Identifies as: Transgender, genderqueer
Pronouns: "She" or "they"
Life's work: "I'm a composer. Right now, I'm in the doctoral program at Northwestern and teaching music theory and composition for non-majors there."
Hobbies/interests: Film, literature, photography, politics, language, cultural history and road trips.
Do you have a coming out story?: "My transition has been very gradual, so I never had the kind of big coming-out moment that a lot of trans people do. For a few years, I presented myself in a visibly gender-variant way and let people come to their own conclusions, and I wound up with different social circles that referred to me using different pronouns. Eventually I came to the conclusion that I was no longer OK being referred to as "he," so over the last few months I've started telling people that I prefer "she" or "they." Nobody seems to be particularly surprised."
What is the best thing about being gender-variant?: At the risk of sounding like a character in a sci-fi movie, I feel like living outside of the conventional gender system has enabled me to see the arbitrariness and constructedness of all the cultural symbols that people usually take for granted. Sometimes when I'm on the El, I look around at my fellow passengers and it's like they're completely covered in signs. It's a strange and slightly unsettling experience, but it's also liberating and very good for making art!"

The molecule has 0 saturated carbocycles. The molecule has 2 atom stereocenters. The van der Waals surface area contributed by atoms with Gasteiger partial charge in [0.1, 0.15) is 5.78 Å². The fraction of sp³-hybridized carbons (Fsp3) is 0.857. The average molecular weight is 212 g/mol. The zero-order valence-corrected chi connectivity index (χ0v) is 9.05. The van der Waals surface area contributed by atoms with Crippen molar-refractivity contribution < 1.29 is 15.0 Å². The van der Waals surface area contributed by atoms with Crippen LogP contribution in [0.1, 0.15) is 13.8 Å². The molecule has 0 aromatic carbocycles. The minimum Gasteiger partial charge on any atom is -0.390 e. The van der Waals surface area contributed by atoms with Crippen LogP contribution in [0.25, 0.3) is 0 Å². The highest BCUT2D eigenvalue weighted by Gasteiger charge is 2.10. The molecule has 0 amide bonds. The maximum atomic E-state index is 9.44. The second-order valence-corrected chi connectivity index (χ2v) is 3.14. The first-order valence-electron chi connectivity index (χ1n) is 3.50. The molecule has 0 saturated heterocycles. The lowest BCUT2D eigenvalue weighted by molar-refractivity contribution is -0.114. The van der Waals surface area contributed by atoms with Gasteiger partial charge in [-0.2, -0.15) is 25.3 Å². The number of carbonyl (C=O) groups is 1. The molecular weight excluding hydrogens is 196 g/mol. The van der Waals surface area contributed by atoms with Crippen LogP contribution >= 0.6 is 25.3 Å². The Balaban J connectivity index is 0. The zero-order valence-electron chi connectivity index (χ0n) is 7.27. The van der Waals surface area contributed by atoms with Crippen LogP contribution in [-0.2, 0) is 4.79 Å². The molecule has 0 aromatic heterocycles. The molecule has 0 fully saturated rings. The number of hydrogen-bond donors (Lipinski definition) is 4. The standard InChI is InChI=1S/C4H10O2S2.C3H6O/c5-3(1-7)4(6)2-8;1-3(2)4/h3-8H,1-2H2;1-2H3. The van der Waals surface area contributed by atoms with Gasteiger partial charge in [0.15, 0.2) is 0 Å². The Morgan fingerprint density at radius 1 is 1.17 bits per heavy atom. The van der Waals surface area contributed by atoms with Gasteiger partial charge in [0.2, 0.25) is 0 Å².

Whom do you admire most?: "In the trans world? I'm slightly in love with Julia Serano. And I never cease to be amazed by the inexhaustible energy that local activist (and my friend) Jen Richards puts into her work for the community."
What issues, beyond the queer community do you care about?
"A whole host of political issues which can basically be summed up with the phrase 'the Green Party platform.' Also trying to expand the audience for contemporary classical music and fighting the idea of 'good taste,' which I see as basically a type of social control that works by making people feel embarrassed for liking art that isn't socially approved."
How do you explain the way you feel about gender to others?
"Basically, I would say that gender is a lens through which people's appearance and behavior are given social meaning. When I say that I'm transgender, what I mean is not that my behavior is inherently feminine that would just be stereotyping! but that I feel vastly more comfortable with the meanings that are produced when I look at myself through a 'female' lens. And when I say that I'm genderqueer, what I mean is that I simultaneously find the whole socially-constructed gender system kind of absurd."
Photo by Alex Temple. To nominate a person for T in the life, email: Kate Sosin email@example.com